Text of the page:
And therein lies one of the most painful and bittersweet aspects of this storm: Right now, many of us are being supported through charity. My garage here in Memphis is filled wall-to-wall with a truckload of clothing that was sent from the Jewish community of Queens, New York. I've had trouble distributing the clothing, because people are reluctant to take these clothes; the reminder of being homeless and living off of charity is too painful to bear.
This outpouring of charity is what family does for one another.
I recently spoke with a Jewish man in New York who is sending me a truckload of essential household needs. I expressed to him how difficult it is to be on the receiving end of charity. And this man, whom I've never met, replied: "We are all family, and this is what family does for one another."
So while the tragedy is overwhelming, it is also phenomenal in the positive sense of knowing that everyone cares. It is a great source of comfort to know that we have something to fall back on.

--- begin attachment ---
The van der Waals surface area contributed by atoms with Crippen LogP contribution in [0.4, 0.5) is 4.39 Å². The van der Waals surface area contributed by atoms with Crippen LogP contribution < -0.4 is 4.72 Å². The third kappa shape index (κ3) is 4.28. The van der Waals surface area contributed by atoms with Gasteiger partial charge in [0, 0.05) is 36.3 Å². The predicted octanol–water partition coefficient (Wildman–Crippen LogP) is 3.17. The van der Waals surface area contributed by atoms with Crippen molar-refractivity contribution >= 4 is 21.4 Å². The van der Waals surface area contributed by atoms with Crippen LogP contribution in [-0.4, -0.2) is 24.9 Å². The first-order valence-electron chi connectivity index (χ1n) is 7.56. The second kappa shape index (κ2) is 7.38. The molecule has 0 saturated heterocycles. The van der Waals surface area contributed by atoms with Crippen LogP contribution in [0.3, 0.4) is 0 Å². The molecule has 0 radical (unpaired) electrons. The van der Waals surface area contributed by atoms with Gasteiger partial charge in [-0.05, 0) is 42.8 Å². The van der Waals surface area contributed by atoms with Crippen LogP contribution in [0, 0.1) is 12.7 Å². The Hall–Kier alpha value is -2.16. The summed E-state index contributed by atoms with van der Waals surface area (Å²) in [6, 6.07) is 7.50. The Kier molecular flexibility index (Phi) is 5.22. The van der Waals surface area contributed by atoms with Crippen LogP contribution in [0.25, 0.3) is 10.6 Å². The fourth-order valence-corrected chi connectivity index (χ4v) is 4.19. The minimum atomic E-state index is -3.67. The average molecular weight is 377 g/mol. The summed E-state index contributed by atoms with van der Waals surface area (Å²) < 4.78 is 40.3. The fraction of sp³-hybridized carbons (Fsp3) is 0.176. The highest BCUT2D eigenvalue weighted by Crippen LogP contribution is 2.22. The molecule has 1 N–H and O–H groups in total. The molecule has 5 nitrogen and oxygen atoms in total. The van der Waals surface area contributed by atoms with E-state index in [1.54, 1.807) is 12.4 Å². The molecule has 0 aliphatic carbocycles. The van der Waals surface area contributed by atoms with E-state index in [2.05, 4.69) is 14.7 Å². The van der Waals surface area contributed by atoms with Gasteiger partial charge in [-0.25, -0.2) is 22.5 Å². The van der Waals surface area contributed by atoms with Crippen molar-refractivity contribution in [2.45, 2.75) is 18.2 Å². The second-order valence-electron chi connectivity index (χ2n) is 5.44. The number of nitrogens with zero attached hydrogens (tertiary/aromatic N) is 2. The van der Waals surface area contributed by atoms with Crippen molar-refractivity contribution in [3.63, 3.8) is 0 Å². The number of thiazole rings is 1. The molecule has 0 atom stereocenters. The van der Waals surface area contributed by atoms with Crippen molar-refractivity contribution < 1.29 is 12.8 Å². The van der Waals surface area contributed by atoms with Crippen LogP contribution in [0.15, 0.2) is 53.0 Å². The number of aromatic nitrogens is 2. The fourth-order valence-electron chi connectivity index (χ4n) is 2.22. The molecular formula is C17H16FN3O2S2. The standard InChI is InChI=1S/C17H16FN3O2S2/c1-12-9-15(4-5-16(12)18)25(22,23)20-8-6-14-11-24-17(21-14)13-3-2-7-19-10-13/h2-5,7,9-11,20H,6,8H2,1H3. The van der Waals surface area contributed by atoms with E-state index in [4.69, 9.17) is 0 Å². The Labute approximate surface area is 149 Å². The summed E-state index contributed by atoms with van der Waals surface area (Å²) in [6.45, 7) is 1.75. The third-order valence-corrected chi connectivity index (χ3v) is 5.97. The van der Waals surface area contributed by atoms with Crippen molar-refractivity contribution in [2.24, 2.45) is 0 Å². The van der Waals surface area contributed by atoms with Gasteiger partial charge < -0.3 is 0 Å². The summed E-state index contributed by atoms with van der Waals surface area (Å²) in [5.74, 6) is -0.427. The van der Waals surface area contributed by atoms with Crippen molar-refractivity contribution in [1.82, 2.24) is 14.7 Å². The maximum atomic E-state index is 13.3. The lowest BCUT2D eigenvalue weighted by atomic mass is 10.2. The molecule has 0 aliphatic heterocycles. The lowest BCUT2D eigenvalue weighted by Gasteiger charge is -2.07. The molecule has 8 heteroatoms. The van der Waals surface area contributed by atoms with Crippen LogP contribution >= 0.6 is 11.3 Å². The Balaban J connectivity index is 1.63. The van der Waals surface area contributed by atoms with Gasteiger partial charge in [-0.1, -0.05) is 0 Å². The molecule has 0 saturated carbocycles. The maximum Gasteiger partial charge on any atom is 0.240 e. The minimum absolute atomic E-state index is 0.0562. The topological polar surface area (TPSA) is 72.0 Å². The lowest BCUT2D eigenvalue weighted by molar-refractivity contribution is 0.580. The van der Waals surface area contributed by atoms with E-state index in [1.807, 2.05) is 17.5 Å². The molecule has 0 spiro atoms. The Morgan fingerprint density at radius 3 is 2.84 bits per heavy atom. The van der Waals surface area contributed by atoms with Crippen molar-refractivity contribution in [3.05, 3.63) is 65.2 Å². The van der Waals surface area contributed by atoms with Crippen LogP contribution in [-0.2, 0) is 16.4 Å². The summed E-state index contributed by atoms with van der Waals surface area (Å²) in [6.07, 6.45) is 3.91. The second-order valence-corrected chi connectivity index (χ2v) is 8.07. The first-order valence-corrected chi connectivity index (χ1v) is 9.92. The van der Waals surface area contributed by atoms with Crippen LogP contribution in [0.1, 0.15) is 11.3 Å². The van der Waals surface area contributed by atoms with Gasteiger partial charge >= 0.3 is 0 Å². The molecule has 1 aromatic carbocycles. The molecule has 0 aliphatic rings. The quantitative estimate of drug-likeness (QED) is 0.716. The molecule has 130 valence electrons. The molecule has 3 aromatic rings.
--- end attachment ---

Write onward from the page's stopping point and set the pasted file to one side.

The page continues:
I recently received an anonymous letter, written on notebook paper. It said: "I know this isn't a lot of money, but it's what I saved from babysitting. I'm sending it to you, to let you know that I care." Enclosed was $10. Deep down, this girl feels that the Jews of New Orleans are her extended family.
Rescuing the Torah Scrolls
In the aftermath of the storm, one of my congregants died. He didn't drown in the flooding. He was old and infirmed, and when they evacuated his nursing home, he died, most likely from the stress.
A volunteer from the search-and-rescue squad Zaka was going to New Orleans to retrieve the body, and we arranged that he would also go to the shul and take out the Torah scrolls. Our seven scrolls are all over 100 years old from pre-war Europe, and they are precious for both their financial and spiritual value.
To rescue the Torah scrolls, a helicopter flew near the synagogue, and dropped him on a boat.
About five miles from the synagogue, the Zaka volunteer had to stop because the neighborhood was so flooded. So with the help of various Jewish and governmental agencies, we arranged for a helicopter to fly him within a mile of the synagogue, and from there he boarded a small boat.
The synagogue was still swamped by four feet of water, and the Zaka volunteer had to wear rubber pants up to his waist. When he opened the holy ark, he discovered with great distress that all the scrolls were damaged beyond repair. He removed them and had them buried.